KidSpirit

Communal Creativity

Creation and DestructionGlobal Beat

I live in a country where creativity is not actively cultivated in people. Creativity is an esoteric value that comes further along in the progression and development of a nation and its constituents. Pakistan has a population of 200 million and the problems of its people are far more pressing then things like creativity. This burgeoning mass of people has vast infrastructure issues and a huge poverty trap - we are, as a country, constantly in survival mode.

The Renaissance was a prime example of communal creativity (among the Europeans). Creativity creates growth and helps give birth to radical new ideas. In today’s digital age, the concept of creativity has spread across the world. If you look at the Japanese and their inherent shortage of space, you will see their communal creativity in designing small spaces to be functional. Communal creativity also led to the compact car and miniaturization.

In Pakistan, communal creativity is extremely distant - only the very driven and those who have the resources have been the bastions of the little communal creativity in the country. Though there is little support for this value because of all the issues that plague our country, it is increasing as the country progresses today. However, creativity is increasing in urban areas more than rural areas, and this is my point of contention with my community today. I see my country moving forward, but I only see creativity being promoted and fostered where people have wealth and resources, because of the restrictive social hierarchy in Pakistani society. I am witness to this, because I have the ability to be creative and utilize my creative ideas but there are a huge amount of children my age, or even younger, who are denied their right to think in a broad manner and apply their creativity in life. Creativity may mean harnessing your talent, but unfortunately talent inclined toward expression through art or music is taboo in my society.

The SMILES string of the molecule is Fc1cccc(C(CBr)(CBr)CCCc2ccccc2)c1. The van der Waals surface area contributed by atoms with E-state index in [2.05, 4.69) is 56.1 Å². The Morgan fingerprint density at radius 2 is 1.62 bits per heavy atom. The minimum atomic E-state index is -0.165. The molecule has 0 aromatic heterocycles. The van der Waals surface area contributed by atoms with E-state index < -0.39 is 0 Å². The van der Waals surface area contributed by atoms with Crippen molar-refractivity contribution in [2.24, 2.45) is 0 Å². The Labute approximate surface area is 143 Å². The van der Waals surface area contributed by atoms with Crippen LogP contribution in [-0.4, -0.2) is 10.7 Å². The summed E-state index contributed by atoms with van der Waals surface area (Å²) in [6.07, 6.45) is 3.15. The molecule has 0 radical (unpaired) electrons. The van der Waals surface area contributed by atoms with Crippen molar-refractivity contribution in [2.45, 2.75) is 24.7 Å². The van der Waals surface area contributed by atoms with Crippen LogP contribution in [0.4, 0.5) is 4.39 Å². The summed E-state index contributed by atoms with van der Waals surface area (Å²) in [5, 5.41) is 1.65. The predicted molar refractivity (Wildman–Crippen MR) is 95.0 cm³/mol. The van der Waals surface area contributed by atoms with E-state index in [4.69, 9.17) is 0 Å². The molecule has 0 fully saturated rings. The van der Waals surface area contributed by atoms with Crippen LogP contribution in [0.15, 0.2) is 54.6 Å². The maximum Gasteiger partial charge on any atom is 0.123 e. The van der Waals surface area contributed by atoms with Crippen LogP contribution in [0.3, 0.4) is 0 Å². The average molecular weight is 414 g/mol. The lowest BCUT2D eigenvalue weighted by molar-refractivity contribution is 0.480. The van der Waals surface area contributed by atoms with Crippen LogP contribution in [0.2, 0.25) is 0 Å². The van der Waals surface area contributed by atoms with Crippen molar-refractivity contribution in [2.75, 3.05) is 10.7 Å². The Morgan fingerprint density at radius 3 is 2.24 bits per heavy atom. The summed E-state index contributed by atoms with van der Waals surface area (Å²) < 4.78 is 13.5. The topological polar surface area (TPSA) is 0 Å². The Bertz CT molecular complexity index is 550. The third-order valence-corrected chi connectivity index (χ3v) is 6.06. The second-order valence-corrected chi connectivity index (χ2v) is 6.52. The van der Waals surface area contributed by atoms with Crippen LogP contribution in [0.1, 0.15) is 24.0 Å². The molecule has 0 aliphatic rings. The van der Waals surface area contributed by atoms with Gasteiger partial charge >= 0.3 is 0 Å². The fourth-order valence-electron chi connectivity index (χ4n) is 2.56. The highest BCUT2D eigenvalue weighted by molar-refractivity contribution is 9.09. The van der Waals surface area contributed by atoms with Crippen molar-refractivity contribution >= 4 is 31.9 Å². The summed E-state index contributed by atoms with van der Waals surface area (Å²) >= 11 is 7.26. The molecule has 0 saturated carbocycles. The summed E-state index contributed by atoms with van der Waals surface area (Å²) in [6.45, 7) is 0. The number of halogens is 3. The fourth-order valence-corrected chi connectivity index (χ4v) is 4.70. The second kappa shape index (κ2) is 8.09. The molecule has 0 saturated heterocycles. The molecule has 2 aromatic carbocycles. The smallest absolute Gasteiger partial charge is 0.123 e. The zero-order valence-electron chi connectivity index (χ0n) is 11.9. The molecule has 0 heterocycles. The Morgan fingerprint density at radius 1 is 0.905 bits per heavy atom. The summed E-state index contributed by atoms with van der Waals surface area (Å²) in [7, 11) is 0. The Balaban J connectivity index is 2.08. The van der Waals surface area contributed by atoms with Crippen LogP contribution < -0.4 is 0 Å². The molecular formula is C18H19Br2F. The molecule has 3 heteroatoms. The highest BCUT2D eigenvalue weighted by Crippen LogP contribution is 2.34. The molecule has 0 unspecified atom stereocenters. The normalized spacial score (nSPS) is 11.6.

Though I see many people around me being encouraged to use their creativity, I can’t help but be reminded that I make up a small sheltered percentage of my society. There are many more dreamers and creative thinkers who are prevented from expressing themselves simply because of cultural restrictions and a strong social hierarchy that withholds from them the opportunities that I have.

I think that to move forward we need communal creativity and its encouragement. This may come in the form of realization among the people who have the resources to make change or as a rebellion among those who are denied the ability to use their creativity to change the world. My community does not typically encourage creativity, but that needs to change.

Ryeean Chaudry is a 15-year-old student at Bay View Academy in Karachi, Pakistan. He is passionate about writing and debate.